So I’m off to moderate a panel discussion on computational storytelling at the Tow Center for Digital Journalism tonight.
It should be interesting, not just because the automated production of stories from data is rapidly coming into the mainstream, but also because it throws up potentially huge questions about how news judgments can be embedded into algorithms, and how newsrooms might have to evolve to allow that to happen as part of their workflow.
And beyond that, what are the uses of such capabilities, beyond replacing or adding to what humans currently do – ie, write stories based on judgments of newsworthiness for a broad audience? Narrative Science and others have shown the value in expanding coverage to events such as high school sports that in the past would never have merited a mention – in effect serving microaudiences at a reasonable cost. But having the capability (in theory, at least) to create, on the fly and cheaply, news stories that speak to audiences of as small as one, opens up a raft of other potential uses, including much more personalization and the creation of “news-on-demand.” And that opens up questions about what’s newsworthy as well.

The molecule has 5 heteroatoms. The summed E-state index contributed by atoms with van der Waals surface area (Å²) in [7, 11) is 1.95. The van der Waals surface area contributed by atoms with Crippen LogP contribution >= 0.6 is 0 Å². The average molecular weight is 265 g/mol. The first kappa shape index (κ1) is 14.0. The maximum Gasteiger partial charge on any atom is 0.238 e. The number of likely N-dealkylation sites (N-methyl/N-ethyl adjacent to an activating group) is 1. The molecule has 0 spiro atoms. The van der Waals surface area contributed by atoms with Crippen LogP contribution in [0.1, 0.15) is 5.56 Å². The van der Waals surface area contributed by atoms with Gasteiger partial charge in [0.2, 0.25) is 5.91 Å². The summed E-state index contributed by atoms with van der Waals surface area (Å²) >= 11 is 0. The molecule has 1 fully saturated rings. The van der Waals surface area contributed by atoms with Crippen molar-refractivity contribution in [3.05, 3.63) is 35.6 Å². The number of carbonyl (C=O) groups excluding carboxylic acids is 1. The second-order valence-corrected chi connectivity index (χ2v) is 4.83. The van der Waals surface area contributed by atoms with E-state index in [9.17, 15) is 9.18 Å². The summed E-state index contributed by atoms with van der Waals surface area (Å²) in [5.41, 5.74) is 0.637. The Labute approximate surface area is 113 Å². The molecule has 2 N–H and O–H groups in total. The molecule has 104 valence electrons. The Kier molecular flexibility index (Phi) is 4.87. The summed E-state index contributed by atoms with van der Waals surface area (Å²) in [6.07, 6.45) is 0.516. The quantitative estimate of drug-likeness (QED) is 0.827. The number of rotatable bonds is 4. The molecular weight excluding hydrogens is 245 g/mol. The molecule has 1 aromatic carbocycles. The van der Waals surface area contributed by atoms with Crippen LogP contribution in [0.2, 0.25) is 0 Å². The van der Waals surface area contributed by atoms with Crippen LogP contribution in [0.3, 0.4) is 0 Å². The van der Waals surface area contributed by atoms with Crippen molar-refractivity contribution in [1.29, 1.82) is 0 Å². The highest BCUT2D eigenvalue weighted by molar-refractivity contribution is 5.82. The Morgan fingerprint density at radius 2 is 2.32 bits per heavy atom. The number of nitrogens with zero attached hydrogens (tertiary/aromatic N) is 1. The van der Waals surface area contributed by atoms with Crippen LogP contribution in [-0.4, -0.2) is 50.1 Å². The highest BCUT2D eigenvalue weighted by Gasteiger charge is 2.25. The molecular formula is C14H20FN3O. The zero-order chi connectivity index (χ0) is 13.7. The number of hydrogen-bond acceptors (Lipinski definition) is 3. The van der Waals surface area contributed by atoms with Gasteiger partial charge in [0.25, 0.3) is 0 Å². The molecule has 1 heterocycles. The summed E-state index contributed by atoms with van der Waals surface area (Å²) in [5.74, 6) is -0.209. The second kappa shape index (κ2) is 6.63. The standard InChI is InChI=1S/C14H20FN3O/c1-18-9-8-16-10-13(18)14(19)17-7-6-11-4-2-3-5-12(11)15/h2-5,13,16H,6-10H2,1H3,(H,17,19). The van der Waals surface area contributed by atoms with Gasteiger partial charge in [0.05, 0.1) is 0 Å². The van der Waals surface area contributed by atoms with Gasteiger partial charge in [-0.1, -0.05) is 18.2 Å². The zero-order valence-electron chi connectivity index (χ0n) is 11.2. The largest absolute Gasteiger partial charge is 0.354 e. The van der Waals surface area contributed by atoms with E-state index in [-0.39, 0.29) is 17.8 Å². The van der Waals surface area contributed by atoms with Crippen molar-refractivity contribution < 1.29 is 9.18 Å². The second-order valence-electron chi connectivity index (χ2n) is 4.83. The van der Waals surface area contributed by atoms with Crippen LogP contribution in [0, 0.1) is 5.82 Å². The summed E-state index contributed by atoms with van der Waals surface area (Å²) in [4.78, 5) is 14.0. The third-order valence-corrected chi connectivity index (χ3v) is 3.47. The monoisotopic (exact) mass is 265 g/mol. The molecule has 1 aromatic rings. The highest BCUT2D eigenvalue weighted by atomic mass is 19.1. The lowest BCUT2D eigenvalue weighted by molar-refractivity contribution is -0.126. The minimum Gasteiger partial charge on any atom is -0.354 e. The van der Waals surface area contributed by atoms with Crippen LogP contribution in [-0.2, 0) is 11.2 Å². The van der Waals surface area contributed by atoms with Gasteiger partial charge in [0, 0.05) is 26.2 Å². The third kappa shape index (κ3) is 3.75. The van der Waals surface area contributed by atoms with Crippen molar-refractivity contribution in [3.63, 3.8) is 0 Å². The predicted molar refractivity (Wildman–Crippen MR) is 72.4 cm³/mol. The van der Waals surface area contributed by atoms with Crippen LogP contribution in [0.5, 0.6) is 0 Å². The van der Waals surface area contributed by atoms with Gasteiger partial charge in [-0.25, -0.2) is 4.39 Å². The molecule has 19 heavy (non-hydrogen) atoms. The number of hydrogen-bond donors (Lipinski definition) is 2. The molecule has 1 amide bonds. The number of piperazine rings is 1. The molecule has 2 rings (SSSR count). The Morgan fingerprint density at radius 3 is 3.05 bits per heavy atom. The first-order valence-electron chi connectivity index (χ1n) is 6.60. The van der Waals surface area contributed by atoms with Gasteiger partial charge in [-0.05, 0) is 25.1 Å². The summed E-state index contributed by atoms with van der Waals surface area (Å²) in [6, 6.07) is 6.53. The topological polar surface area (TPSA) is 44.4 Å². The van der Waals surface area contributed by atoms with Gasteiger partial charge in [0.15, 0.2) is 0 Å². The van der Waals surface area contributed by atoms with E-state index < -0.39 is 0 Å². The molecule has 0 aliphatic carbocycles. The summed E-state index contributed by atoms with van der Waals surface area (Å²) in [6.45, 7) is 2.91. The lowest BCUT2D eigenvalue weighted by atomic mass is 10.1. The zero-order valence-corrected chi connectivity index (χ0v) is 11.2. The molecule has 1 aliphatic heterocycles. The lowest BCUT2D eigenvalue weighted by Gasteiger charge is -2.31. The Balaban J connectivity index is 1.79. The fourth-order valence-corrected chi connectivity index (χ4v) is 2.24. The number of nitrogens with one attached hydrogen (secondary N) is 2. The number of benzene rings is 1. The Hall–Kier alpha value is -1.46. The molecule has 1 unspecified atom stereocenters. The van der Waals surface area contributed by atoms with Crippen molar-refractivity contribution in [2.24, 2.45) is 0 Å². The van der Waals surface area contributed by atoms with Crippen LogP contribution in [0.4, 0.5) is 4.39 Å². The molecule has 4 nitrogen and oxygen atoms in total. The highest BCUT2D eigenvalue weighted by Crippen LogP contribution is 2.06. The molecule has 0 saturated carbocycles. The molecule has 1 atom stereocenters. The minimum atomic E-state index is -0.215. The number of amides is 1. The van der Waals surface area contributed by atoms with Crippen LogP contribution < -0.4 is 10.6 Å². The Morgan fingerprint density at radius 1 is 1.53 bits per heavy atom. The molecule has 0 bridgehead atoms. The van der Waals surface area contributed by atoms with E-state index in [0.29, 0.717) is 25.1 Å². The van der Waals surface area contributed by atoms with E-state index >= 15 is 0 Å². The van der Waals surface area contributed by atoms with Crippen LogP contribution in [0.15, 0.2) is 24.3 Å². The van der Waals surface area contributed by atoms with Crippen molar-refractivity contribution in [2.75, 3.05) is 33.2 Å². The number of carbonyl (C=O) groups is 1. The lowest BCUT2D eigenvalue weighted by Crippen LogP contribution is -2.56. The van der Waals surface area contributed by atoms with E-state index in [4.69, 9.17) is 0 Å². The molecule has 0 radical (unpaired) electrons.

Nor should such discussions be limited to stories; after all, storytelling comes in many different forms, including data visualizations and news games.